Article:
1/20/20 – If, after reading this article in the NY Times, you find that you don’t understand what they are talking about. Don’t worry. There’s nothing wrong with you. If you don’t understand what the authors are saying, it’s because neither do they. Sit back, have a cup of your favorite beverage, it’s just the NY Times blowing bubbles about Afghanistan again. It is the same NY Times that behaves as if it is a revelation that the US Government has been fully aware of the corruption and incompetence that characterizes its’ operations in Afghanistan. They no doubt don’t yet know the same is true about Iraq, Syria and Libya. But don’t fret, your investments in Raytheon, General Dynamics and all of the rest if the military industrial complex are safe. Nothing is going to change. One year from now, America will still be in all of these wars. Jezail.org guarantees it. What the article does not say is this: Afghanistan is basically a dead carcass and the negotiations are about carving it up and devouring it. “Reduction of violence” or “stopping violence” is not the main meal of the “negotiations”. At best, it is a garnish.
America is NOT getting out of Afghanistan. America is reducing its’ visible presence in Afghanistan by hiring mercenaries, conducting a more vigorous air war and buying off the Pakistani military and anybody else they can buy off. America’s role may be shifting but that only means that the nature of the rackets that have been the underlying US “interests” are shifting. The only thing that is changing are the appearances. That is being accomplished by the use of rhetoric in the media and “public diplomacy”, now a fancy word for propaganda typically aimed at Americans to consume. So jezail.org has decided to examine some of the statements made in this NY Times article. We will not do it line by line however. That would be abusive of the reader and we are not sadists. However, the level of mistruth in this article needs to be pointed out so more people can begin to understand where America has come to in 2020. Then we will lay out the practical realities of what is very likely really going on.
Let’s start with the headline: “Taliban Offer to Reduce Violence in Afghanistan Ahead of Deal with the US”.
“Reduce violence?” What does that mean? How does one measure that? Isn’t this more of an indication of what jezail.org has been saying all along? The so called Taliban negotiators don’t actually “control” forces in the field. They never really did. Since the discovery of the death of Omar and the fact that his death was hidden for some years from Taliban rank and file, jezail.org has been emphatically vocal about the lack of a firm hand on the rudder for Taliban leadership and their Pakistani masters. Reduce violence? What a dismal carrot! They cannot even define a time period for this weak offer. They don’t actually know. The fact is that the Taliban negotiators are not in control of what happens in the field. The Pakistani ISI may be to some extent. They can provide weapons, money, sanctuary and even some officers. They ca, to some extent, steer things through selective supply. But they are clearly not in control and that control was badly damaged after the revelation of Omar’s death. Events have borne this fact out with the repeated bombings in Kabul at the most delicate points of these so-called negotiations.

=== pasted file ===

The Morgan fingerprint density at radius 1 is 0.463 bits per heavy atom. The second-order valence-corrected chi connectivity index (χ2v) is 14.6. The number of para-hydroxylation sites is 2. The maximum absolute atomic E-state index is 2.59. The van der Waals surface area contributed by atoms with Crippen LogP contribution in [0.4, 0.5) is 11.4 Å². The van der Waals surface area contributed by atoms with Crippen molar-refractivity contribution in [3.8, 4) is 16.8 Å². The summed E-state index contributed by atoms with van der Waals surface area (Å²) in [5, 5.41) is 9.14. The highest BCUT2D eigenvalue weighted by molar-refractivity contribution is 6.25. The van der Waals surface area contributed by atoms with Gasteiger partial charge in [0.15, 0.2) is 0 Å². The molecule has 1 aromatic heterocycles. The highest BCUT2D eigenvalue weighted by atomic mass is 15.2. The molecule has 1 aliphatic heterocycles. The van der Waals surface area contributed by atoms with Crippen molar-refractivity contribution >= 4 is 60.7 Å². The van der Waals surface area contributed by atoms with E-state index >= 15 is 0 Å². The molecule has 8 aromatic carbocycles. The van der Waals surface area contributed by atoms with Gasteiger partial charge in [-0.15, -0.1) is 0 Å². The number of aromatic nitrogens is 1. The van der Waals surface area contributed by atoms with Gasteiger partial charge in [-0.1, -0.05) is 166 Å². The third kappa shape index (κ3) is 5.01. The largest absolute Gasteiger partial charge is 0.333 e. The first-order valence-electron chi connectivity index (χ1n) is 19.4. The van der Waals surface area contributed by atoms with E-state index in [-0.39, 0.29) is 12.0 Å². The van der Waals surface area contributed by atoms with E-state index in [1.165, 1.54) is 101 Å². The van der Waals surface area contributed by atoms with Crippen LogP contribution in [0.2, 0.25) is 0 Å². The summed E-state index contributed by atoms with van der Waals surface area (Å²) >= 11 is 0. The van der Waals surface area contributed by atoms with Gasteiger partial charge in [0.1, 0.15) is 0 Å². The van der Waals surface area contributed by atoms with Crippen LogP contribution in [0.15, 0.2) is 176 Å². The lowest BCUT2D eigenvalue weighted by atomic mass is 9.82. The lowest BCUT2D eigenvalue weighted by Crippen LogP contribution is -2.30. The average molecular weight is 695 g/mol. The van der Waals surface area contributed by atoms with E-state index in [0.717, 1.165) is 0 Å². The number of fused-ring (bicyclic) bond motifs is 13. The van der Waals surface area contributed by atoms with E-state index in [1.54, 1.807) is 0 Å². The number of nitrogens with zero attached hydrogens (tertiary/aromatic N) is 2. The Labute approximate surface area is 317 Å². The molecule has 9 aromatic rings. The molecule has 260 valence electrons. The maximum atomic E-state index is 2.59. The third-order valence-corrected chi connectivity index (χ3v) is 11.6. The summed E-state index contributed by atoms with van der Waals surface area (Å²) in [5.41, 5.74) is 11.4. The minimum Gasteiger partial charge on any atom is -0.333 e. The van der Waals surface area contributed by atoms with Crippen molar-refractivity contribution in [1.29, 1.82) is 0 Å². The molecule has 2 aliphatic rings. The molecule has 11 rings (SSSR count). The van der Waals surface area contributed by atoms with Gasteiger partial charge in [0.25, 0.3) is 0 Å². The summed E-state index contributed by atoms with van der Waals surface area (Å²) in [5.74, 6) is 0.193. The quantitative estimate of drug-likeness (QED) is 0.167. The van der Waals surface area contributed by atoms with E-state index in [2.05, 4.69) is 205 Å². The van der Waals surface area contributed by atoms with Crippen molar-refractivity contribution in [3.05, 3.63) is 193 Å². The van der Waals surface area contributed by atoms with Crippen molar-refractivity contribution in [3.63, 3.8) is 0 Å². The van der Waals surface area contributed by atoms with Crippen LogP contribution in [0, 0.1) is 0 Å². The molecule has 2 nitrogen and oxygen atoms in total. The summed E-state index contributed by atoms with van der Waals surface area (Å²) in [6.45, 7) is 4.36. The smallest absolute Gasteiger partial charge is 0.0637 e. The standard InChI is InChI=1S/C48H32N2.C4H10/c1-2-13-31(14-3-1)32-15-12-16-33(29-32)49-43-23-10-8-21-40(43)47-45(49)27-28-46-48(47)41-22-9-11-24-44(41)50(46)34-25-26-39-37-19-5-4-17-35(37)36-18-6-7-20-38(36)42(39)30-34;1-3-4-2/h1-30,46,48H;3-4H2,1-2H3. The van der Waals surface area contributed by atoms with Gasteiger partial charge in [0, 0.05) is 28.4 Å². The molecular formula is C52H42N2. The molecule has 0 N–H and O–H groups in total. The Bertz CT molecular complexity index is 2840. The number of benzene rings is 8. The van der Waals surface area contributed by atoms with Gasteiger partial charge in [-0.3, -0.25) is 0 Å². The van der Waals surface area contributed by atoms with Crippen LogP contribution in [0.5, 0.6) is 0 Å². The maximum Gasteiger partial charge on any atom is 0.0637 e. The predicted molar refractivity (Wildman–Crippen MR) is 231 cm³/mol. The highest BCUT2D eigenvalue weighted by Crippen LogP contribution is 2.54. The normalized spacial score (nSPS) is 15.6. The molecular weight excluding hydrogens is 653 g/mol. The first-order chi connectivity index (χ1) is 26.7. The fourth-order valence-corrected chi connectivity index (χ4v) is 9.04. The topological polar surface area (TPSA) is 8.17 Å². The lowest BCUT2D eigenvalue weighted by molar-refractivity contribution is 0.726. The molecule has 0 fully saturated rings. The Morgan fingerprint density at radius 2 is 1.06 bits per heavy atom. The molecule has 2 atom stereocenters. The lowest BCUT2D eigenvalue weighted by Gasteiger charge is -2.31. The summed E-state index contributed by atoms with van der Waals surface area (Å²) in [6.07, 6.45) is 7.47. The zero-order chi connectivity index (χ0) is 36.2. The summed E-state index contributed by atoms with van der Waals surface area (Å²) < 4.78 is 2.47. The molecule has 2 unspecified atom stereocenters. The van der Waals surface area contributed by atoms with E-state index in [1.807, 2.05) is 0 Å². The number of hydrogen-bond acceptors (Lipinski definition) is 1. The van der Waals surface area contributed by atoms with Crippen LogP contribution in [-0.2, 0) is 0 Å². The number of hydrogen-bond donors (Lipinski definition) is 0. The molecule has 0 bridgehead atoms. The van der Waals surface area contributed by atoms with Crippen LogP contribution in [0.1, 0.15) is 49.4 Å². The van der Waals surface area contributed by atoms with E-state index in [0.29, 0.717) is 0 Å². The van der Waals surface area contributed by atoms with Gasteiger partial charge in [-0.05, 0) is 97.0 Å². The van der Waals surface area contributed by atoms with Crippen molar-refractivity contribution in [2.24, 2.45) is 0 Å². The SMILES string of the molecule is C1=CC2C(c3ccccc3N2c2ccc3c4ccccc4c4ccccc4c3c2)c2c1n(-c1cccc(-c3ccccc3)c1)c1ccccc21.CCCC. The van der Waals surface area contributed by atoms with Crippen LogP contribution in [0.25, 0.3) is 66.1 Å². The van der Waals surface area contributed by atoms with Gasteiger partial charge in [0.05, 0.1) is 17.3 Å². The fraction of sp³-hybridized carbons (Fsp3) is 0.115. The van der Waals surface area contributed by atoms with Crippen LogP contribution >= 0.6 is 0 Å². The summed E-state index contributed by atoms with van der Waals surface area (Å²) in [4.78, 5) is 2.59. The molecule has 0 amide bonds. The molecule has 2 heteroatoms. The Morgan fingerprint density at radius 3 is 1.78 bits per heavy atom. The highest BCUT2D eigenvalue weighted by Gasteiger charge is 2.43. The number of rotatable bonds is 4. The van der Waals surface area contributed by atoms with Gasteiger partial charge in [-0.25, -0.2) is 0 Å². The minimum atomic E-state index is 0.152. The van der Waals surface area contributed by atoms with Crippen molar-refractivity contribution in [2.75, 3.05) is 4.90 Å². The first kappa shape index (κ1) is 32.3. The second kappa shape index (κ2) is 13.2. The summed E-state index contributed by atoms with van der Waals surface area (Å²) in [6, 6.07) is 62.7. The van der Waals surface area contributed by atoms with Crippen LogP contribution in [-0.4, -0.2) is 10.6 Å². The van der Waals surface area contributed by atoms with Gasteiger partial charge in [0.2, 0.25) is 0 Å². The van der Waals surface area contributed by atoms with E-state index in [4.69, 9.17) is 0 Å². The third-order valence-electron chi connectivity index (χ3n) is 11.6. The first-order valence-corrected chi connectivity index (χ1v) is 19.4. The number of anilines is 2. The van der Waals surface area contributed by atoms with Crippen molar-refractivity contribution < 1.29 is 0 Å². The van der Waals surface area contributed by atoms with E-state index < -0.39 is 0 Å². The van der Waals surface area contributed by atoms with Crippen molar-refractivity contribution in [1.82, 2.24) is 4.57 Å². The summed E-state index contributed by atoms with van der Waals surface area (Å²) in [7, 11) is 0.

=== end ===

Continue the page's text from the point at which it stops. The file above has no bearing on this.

Then, there is this from the NY Times article:
“Suhail Shaheen, said the two negotiating teams had talked about details of ‘the signing of the agreement and the ceremony for it’.” A ceremony? There is no deal yet and already they are talking about a ceremony? Isn’t that putting the cart before the horse? Who would actually attend such an event? How would they celebrate this, blow up a ceremonial truck bomb? Should one have their flak vest cleaned and pressed for such an event?
Oh, but there is more:
“The issue of whether to agree to a cease-fire before the departure of the roughly 13,000 American forces and thousands more NATO troops has been an existential one for the Taliban, who see violence as their most important leverage. The insurgents spent more than a month deliberating Washington’s demand.”
Existential? These two sentences are mind benders. (Don’t read them again. It might cause dizzyness.) We see 2 possible meanings here. The first is that the Taliban can’t live without a US presence in Afghanistan. There is some truth to this in that the Taliban openly claim that they get about half of their “budget” from the US supply line across Pakistan. The US has always been a Taliban gravy train. Without the US, would the Taliban starve? Perhaps, these strange sentences may be a reference to the fact that the Taliban was originally propagated by a US diplomat who was also moonlighting as a lobbyist for the UNOCAL/TAPI pipeline. It was her vigorous advocacy that launched the Taliban from being nobodies to the monsters they are today. Taliban officials still make public statements proclaiming their continued commitment to the TAPI deal. So they still foresee a useful American role in Afghanistan. The other possible meaning is somewhat opposite. It could be that the statements mean that if the Taliban don’t get the US out of Afghanistan, the organization will die. Not bloody likely. On the whole, this jem from the NY Times elicits the image of some Talib sitting on a rock somewhere and thinking: “Americans, can’t live with them, can’t live without them.”